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Across the River and Into the Trees

February 12, 2014

Landscape and Northern Myth
[This is the text of a talk that I gave, and was published, in Finland in 1998.]

“This task demands a new type of artist; one who divests himself of the velvet coat and flowing tie of his caste, puts on the outfit of the bushwhacker and prospector; closes with his environment; paddles, portages and makes camp; sleeps in the out-of-doors under the stars; climbs mountains within his sketch box on his back.” – Fred Housser

Northern countries such as Canada, Finland and other Scandinavian countries share something besides long cold winters. We rely on our image of the landscape as one way to define us as nations. In Canada, a vast majority of the population is urban and the contact of the people, if any, with the wilderness is limited to vacations and time in their ‘cottages’. Yet, the idée fixe remains in the minds of many Canadians of a constant battle against the savage elements for survival. The late Northrop Fry, Canada’s best known literary and cultural critic, spoke of “…the vast hinterland of the north, with its sense of mystery and of fear of the unknown, and the curious guilt feelings that its uninhabited loneliness seems to inspire in this exploiting age.” Throughout its history Canada’s artists have explored and amplified our uneasy relationship with nature with their portrayal of the landscape and help shape our identity as a people.

Eight years ago I gave a lecture titled The Landscape as Metaphor in Canadian Art in several European cities. In the interim I have thought more about this subject of landscape and its impact on who and what we are. This kind invitation to Finland has given me the opportunity to focus my thoughts. Besides our common bond as northern people we, Canadians and Finns, share the idea that our national identities can be witnessed through how we see our respective landscapes reflected by the work of some of our most respected artists. I am speaking particularly of our artists of the late 19th and early 20th centuries when cultural nationalism was a very important issue in both of our countries.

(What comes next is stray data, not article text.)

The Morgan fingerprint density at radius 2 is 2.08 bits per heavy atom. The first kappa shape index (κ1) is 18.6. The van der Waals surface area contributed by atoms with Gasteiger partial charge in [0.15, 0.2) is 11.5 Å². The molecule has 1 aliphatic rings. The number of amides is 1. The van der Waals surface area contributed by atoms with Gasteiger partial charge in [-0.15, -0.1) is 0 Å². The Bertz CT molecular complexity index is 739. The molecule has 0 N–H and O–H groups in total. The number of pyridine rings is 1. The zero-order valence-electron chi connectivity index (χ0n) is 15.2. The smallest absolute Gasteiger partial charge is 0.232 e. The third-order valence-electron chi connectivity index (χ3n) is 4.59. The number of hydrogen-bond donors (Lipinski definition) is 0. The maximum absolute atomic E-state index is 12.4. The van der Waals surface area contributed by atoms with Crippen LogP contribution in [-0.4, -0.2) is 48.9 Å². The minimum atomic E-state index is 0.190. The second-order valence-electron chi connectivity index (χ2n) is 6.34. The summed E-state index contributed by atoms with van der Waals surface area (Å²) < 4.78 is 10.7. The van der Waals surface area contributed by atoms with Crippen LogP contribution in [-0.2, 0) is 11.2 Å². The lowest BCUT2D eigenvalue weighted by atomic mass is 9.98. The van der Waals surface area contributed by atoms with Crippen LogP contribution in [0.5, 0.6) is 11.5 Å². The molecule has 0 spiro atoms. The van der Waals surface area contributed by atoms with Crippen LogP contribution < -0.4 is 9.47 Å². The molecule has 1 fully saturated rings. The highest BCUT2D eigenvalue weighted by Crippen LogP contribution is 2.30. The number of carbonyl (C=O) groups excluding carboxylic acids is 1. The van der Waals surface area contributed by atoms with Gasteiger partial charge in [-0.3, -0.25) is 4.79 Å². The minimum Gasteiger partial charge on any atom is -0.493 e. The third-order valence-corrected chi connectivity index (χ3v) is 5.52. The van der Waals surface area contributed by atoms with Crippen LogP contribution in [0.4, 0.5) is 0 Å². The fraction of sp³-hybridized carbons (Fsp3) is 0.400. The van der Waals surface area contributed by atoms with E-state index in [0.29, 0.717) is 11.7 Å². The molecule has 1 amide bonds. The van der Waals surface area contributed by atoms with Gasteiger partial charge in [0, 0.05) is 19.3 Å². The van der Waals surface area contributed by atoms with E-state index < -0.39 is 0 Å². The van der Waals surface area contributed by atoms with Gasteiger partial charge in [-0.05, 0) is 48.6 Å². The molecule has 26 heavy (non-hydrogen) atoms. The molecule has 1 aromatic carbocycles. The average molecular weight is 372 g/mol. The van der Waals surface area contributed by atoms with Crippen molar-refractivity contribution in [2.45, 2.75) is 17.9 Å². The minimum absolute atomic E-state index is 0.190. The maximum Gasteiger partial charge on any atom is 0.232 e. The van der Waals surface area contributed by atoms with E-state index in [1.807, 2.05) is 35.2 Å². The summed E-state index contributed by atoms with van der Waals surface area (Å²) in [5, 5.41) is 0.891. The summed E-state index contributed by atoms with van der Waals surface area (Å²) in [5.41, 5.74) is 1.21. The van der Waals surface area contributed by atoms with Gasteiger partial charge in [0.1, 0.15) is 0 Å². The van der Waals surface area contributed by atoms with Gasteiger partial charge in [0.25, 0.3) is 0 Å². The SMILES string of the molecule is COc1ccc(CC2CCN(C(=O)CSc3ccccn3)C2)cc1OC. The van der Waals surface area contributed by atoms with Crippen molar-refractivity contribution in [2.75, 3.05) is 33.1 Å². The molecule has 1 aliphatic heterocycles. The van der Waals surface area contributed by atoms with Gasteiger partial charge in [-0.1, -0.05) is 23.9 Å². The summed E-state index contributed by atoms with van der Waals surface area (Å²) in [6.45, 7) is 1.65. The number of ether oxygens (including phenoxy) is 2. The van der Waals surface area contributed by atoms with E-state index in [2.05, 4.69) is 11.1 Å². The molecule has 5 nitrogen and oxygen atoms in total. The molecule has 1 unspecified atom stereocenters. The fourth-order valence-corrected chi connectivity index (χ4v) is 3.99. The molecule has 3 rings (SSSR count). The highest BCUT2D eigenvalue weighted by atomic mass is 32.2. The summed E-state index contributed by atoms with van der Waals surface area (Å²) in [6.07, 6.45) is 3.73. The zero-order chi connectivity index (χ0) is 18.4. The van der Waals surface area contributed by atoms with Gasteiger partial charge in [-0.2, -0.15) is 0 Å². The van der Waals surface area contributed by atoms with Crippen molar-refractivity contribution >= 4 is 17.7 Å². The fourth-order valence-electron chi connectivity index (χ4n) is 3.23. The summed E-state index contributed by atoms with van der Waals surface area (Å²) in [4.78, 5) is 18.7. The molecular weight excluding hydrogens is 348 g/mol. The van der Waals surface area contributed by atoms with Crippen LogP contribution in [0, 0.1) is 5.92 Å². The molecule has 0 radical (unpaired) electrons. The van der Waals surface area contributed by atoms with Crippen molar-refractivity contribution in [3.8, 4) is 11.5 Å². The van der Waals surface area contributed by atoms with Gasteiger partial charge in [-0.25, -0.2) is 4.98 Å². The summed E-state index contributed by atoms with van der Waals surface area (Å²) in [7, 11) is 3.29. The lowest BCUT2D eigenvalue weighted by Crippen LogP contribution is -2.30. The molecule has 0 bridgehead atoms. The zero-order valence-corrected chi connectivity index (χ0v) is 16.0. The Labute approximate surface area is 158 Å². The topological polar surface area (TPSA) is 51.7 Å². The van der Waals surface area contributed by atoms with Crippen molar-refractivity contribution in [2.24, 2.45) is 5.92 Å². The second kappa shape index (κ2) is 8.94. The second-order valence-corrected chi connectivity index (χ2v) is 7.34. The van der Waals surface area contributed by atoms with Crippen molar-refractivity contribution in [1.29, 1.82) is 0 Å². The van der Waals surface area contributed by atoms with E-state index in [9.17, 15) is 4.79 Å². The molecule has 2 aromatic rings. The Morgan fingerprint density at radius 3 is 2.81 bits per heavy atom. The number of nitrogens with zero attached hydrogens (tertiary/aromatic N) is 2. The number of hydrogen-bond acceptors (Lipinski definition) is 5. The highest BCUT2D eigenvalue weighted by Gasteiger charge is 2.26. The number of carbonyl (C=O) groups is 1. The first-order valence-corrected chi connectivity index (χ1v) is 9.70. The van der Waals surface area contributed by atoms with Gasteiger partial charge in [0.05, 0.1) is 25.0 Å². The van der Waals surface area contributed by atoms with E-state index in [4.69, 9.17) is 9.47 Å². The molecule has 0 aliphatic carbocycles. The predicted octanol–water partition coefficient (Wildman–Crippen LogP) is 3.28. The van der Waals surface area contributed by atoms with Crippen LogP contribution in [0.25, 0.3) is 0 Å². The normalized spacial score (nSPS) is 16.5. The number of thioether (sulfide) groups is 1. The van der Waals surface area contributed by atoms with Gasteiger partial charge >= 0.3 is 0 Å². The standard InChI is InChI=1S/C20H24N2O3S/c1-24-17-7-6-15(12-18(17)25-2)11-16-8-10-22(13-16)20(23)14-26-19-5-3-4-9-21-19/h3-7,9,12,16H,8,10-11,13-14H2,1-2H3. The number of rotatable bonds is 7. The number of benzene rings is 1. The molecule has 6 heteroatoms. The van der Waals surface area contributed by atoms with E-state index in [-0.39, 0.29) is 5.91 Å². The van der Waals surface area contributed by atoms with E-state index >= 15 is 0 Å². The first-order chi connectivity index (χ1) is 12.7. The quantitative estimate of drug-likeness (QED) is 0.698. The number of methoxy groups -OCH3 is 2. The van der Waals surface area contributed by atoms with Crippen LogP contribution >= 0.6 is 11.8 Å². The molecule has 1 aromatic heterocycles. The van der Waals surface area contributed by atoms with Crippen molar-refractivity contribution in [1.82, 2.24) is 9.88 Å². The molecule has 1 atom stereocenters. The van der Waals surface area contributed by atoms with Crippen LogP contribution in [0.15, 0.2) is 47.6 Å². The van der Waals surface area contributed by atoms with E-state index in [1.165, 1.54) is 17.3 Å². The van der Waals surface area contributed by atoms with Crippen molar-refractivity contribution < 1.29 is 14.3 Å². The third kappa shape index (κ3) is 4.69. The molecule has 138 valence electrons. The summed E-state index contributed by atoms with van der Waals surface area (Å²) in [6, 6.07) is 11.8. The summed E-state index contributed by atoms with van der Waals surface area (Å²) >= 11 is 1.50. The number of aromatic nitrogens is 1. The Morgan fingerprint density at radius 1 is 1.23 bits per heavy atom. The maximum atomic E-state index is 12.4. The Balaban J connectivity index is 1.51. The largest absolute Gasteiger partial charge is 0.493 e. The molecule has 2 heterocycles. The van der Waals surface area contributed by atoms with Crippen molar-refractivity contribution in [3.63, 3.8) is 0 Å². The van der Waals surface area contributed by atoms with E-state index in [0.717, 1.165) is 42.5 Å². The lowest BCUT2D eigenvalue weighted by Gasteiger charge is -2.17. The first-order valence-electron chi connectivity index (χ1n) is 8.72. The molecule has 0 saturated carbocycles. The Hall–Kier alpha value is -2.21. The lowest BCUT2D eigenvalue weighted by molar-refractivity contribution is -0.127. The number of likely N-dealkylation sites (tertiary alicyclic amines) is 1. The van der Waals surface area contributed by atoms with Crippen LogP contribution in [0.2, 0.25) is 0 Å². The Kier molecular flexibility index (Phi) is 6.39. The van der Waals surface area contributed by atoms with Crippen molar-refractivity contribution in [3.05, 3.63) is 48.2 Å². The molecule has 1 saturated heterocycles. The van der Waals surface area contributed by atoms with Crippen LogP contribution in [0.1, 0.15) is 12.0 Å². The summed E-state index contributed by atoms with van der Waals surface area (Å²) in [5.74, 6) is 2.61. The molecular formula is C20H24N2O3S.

I cannot speak with authority if national identity is still a burning issue in Finland. This I hope to learn during my visit. I know that nationalism was an issue while you were under the thumb of Russia and before that Sweden. I can assure you that national identity is still an issue in my country although there many artists in present day Canada who see themselves as internationalists and would view using art as a weapon of cultural identity with suspicion. There is one advantage that you have and that is your unique language. The English language that we in English Canada share with the rest of the world, and in particular with the United States, is a large part of our problem of sustaining a unique identity and the French of French Canada is little better off except that their language gives them a sense of difference within North America.

We started our history as a nation as the physical colony of both Great Britain and France and, in some ways, today we are both the economic and cultural colony of the United States. The most powerful nation in the world with ten times our population is our nearest neighbor. We share, at least in English Canada, a common language. We are totally engulfed by their media–in print, in film and in television. Yet there are those, and I count myself among them, who would like to separate ourselves from the American juggernaut.